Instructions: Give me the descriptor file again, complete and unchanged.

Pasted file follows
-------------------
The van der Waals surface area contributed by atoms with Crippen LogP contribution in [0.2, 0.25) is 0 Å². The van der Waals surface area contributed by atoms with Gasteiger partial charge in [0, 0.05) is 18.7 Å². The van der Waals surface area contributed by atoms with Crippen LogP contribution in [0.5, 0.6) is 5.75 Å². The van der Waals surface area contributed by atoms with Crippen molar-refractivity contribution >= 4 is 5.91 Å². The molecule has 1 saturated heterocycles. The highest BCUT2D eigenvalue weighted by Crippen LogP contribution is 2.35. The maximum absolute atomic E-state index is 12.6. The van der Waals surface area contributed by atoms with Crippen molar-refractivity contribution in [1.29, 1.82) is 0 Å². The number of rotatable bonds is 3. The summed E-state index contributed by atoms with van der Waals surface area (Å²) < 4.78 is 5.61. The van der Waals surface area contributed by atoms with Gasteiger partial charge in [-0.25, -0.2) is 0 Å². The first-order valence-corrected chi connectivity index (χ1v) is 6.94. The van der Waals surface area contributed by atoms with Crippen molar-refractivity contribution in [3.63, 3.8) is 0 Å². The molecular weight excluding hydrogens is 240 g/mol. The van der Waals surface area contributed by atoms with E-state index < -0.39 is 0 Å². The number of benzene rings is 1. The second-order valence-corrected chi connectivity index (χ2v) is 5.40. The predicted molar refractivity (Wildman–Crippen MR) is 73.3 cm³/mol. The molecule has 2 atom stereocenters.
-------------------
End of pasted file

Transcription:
The van der Waals surface area contributed by atoms with Crippen LogP contribution in [0.2, 0.25) is 0 Å². The van der Waals surface area contributed by atoms with Gasteiger partial charge in [0, 0.05) is 18.7 Å². The van der Waals surface area contributed by atoms with Crippen LogP contribution in [0.5, 0.6) is 5.75 Å². The van der Waals surface area contributed by atoms with Crippen molar-refractivity contribution >= 4 is 5.91 Å². The molecule has 1 saturated heterocycles. The highest BCUT2D eigenvalue weighted by Crippen LogP contribution is 2.35. The maximum absolute atomic E-state index is 12.6. The van der Waals surface area contributed by atoms with Crippen molar-refractivity contribution in [1.29, 1.82) is 0 Å². The number of rotatable bonds is 3. The summed E-state index contributed by atoms with van der Waals surface area (Å²) < 4.78 is 5.61. The van der Waals surface area contributed by atoms with Gasteiger partial charge in [-0.25, -0.2) is 0 Å². The first-order valence-corrected chi connectivity index (χ1v) is 6.94. The van der Waals surface area contributed by atoms with Crippen molar-refractivity contribution in [3.63, 3.8) is 0 Å². The molecular weight excluding hydrogens is 240 g/mol. The van der Waals surface area contributed by atoms with E-state index < -0.39 is 0 Å². The number of benzene rings is 1. The second-order valence-corrected chi connectivity index (χ2v) is 5.40. The predicted molar refractivity (Wildman–Crippen MR) is 73.3 cm³/mol. The molecule has 2 atom stereocenters.